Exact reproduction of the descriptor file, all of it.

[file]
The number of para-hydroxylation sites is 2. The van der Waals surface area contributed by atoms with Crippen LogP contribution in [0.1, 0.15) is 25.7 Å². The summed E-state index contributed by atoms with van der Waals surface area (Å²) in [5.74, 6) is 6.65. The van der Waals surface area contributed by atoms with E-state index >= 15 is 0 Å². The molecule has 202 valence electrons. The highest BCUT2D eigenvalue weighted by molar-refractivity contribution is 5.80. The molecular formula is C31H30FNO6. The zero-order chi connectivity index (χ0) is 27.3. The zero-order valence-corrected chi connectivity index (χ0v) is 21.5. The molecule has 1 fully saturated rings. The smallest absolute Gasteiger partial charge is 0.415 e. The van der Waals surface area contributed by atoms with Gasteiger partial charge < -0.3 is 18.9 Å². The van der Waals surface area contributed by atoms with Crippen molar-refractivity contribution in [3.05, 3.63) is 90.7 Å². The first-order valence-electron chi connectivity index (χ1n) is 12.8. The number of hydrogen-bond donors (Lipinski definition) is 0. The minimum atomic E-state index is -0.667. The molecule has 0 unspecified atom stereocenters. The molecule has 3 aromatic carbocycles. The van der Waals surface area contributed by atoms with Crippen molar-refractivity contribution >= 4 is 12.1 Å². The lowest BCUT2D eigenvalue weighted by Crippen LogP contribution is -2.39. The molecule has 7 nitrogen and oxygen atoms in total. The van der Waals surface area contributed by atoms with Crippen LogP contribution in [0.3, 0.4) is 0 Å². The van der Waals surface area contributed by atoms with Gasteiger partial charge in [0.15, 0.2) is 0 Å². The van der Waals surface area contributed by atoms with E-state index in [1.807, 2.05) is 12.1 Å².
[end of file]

The number of para-hydroxylation sites is 2. The van der Waals surface area contributed by atoms with Crippen LogP contribution in [0.1, 0.15) is 25.7 Å². The summed E-state index contributed by atoms with van der Waals surface area (Å²) in [5.74, 6) is 6.65. The van der Waals surface area contributed by atoms with E-state index >= 15 is 0 Å². The molecule has 202 valence electrons. The highest BCUT2D eigenvalue weighted by molar-refractivity contribution is 5.80. The molecular formula is C31H30FNO6. The zero-order chi connectivity index (χ0) is 27.3. The zero-order valence-corrected chi connectivity index (χ0v) is 21.5. The molecule has 1 fully saturated rings. The smallest absolute Gasteiger partial charge is 0.415 e. The van der Waals surface area contributed by atoms with Gasteiger partial charge < -0.3 is 18.9 Å². The van der Waals surface area contributed by atoms with Crippen molar-refractivity contribution in [3.05, 3.63) is 90.7 Å². The first-order valence-electron chi connectivity index (χ1n) is 12.8. The number of hydrogen-bond donors (Lipinski definition) is 0. The minimum atomic E-state index is -0.667. The molecule has 0 unspecified atom stereocenters. The molecule has 3 aromatic carbocycles. The van der Waals surface area contributed by atoms with Crippen molar-refractivity contribution >= 4 is 12.1 Å². The lowest BCUT2D eigenvalue weighted by Crippen LogP contribution is -2.39. The molecule has 7 nitrogen and oxygen atoms in total. The van der Waals surface area contributed by atoms with Crippen LogP contribution in [0.3, 0.4) is 0 Å². The van der Waals surface area contributed by atoms with Gasteiger partial charge in [0.15, 0.2) is 0 Å². The van der Waals surface area contributed by atoms with E-state index in [1.807, 2.05) is 12.1 Å².